Hotel owner charged with sewer cleaner deaths in India

Seven sanitation workers died from inhaling toxic fumes after cleaning the sewers at the Darshsan Hotel

Image used for illustrative purposes only
Image used for illustrative purposes only

Darshsan Hotel owner has been reportedly charged with the deaths of four sanitation workers and three staff after inhaling toxic fumes while cleaning the sewer of the property in India’s Gujarat state.

According to local police, the incident occurred after one sanitary worker entered the septic tank and did not return after a long period of time and would not respond to calls. This resulted in three colleagues entering the sewer to find the missing worker.

When none of the four sanitary workers came out, three members of hotel staff also went in to find the missing workers.

Did you like this story?
Click here for more

Local media has reported that the deaths were caused by inhaling toxic fumes from the sewer.

UK broadcaster the BBC reported that emergency services pulled out all seven bodies during a three hour operation in the village of Fartikui.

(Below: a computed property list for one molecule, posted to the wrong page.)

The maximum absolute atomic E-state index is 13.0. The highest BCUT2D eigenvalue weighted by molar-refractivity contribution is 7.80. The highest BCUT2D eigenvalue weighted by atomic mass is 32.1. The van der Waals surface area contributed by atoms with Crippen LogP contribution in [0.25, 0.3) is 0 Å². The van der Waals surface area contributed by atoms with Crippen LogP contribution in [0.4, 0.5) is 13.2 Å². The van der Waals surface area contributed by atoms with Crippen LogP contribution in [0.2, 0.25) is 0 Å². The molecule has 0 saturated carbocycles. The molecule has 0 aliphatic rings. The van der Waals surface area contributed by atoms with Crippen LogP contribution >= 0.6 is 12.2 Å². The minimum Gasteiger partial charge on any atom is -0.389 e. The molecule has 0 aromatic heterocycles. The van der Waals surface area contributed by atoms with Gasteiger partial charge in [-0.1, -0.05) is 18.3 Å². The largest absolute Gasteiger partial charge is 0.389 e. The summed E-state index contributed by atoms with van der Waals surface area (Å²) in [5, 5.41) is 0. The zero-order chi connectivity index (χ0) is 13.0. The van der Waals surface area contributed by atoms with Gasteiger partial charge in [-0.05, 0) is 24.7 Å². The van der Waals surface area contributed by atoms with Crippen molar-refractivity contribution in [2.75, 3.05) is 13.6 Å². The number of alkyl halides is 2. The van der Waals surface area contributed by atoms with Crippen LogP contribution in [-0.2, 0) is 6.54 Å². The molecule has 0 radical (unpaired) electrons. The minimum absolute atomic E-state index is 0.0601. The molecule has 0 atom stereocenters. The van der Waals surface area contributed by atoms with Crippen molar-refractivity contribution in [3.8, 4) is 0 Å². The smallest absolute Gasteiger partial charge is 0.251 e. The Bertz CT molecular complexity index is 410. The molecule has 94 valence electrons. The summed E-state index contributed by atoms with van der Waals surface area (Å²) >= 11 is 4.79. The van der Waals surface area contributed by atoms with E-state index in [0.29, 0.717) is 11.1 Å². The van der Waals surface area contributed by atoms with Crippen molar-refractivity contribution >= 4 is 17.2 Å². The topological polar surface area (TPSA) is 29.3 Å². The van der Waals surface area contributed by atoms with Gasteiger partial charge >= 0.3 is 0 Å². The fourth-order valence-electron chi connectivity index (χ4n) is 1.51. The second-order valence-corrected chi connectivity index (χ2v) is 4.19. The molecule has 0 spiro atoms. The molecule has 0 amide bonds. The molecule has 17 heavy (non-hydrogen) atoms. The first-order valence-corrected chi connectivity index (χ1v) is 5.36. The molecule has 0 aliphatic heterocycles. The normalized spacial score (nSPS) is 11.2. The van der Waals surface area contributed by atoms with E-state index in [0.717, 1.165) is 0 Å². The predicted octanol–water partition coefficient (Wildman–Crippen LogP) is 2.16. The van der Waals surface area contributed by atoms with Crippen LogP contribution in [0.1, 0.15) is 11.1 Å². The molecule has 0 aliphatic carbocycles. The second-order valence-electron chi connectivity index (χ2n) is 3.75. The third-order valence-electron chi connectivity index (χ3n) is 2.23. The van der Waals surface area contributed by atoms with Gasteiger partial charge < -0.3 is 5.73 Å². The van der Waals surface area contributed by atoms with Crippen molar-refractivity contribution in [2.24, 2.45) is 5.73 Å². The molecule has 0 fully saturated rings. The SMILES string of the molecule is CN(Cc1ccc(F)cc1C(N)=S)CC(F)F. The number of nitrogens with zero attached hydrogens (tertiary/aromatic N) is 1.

Following the operation, the hotel manager, who has not been named for legal purposes, was charged with the deaths.

For all the latest hospitality news from UAE, Gulf countries and around the world, follow us on Twitter and Linkedin, like us on Facebook and subscribe to our YouTube page.

Most Popular



Human Capital Report 2017

Human Capital Report 2017

The second annual Hotelier Middle East Human Capital Report is designed to explore the issues, challenges and opportunities facing hospitality professionals responsible for the hotel industry’s most important asset – its people. The report combines the results of Hotelier Middle East's HR Leaders Survey with exclusive interviews with the region's senior human resources directors.

Hotelier Middle East Housekeeping Report 2016

Hotelier Middle East Housekeeping Report 2016

The Hotelier Middle East Housekeeping Report 2016 provides essential business insight into this critical hotel function, revealing a gradual move towards the use of automated management and a commitment to sustainability, concerns over recruitment, retention and staff outsourcing, and the potential to deliver much more, if only the industry's "image problem" can be reversed.

From the edition

From the magazine